For those looking for an extra bit of challenge — not to mention one heck of a sequel-bait left to linger right at the very end — The Messenger: Picnic Panic fits the bill of tasking players to prove their worth with every and all skills they've accumulated from the base game.
Despite the confinement in bog-standard AAA conventions and set-piece tropes on occasion, the same can not be said for the execution of its story and of its characters, which — barring the next six months — may go down as one of the best and most surprisingly unique examples you're likely to find this year.
HAL Laboratory's quadrilateral little protagonist (and co) may be dishing out the same escapades as he's done for what is the fourth entry in the studio's still-young puzzle-platformer series, but BoxBoy! + BoxGirl! proves the series is just as charming and as enjoyable as it's always been.
It's hard to say how thorough and genuinely in-depth Konami went when it came to representing the best of the best here, but it's clear that the Arcade Classics Anniversary Collection is not the flying start fans would've hoped for.
It's a shame that a game of such promise and ambition ends up in such a questionably lacking state as this, for Genesis Alpha One wields a fair number of interesting ideas, mechanics and spins on such things as roguelike exploration and base-building methodology that work wonders when feeding back into the core premise of managing all aspects of a ship journeying through space.
After five years of waiting, though there are some frequently fantastic examples of sound used to further the tone and aesthetic, a similarly plentiful amount of contradictory design choices and unnecessarily tasking moments leaves BELOW with many rough edges.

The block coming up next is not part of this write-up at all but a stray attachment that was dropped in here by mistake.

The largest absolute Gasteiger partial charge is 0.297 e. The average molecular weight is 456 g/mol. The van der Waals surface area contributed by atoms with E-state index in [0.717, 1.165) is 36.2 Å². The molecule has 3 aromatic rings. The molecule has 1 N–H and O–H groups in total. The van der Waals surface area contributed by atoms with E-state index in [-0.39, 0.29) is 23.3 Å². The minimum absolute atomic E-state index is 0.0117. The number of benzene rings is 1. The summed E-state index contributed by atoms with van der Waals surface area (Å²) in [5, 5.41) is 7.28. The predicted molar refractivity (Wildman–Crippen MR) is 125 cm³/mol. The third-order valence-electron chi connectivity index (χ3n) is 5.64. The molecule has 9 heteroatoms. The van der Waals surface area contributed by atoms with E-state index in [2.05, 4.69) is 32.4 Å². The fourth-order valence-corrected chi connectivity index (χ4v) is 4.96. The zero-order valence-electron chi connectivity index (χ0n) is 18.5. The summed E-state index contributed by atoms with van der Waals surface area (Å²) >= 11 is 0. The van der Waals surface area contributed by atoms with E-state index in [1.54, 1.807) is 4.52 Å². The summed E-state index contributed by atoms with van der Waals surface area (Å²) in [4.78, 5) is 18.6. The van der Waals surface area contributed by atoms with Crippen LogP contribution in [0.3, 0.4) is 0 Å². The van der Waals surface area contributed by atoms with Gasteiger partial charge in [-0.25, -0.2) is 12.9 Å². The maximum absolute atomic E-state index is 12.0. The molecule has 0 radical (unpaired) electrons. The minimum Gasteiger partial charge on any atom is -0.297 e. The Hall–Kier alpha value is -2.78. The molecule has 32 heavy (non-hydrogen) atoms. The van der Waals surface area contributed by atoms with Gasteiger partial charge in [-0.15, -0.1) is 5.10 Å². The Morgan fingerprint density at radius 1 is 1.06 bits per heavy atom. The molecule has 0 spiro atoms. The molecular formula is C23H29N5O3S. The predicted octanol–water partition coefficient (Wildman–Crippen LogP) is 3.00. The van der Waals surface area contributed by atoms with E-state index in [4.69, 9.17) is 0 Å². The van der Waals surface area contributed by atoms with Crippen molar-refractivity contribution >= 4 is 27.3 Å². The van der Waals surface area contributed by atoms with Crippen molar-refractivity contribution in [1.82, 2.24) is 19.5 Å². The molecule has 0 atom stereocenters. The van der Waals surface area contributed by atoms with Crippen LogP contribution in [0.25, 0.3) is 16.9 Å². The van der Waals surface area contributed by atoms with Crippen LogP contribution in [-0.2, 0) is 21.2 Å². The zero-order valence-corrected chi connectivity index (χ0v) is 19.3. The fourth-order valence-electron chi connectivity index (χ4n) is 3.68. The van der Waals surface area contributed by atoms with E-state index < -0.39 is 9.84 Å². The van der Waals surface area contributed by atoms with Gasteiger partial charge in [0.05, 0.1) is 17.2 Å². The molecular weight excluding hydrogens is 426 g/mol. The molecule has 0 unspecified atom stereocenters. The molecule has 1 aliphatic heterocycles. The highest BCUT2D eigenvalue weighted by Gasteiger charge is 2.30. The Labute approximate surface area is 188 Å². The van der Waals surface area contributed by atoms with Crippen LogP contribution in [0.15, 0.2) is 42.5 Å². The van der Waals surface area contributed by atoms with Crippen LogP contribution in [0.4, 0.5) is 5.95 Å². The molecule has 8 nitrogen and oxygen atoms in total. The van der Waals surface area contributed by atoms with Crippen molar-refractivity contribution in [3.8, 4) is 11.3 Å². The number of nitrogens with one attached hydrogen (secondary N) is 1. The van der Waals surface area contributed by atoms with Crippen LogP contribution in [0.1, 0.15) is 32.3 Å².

Though its pixellated visuals and bright environments do provide brief pleasantries in the first hour or so, the little variety in its missions and very reason to stay invested other than grinding until the climax results in a game caught between two minds, committing, sadly, to neither one in the process.
It's bold to dish out a product with so many obvious absentees of the most fundamental components to a video game, but The Quiet Man goes one step further in presenting itself as this artistically-flash, cinematically-deep experience it's all too proud of itself over without ever working for that accolade.
Pleasing and genuinely tense a large portion of its core gameplay may be — particularly when it comes to considering which abilities to sacrifice, and when more importantly to enact them — Sinner: Sacrifice for Redemption falters from an otherwise lack of context and general purpose in a world that is suggestive on quick glance, but quickly reveals itself as little more than superficial decoration.
It likely won't garner the longevity of something a kin to Deadly Premonition, but there's no denying Swery's fluency with a whole host of tones, on both gameplay and story — not to mention his ability in using the surreal to portray a real and hard-hitting theme of young love — shines through in a sufficient capacity, despite the numerous rough edges.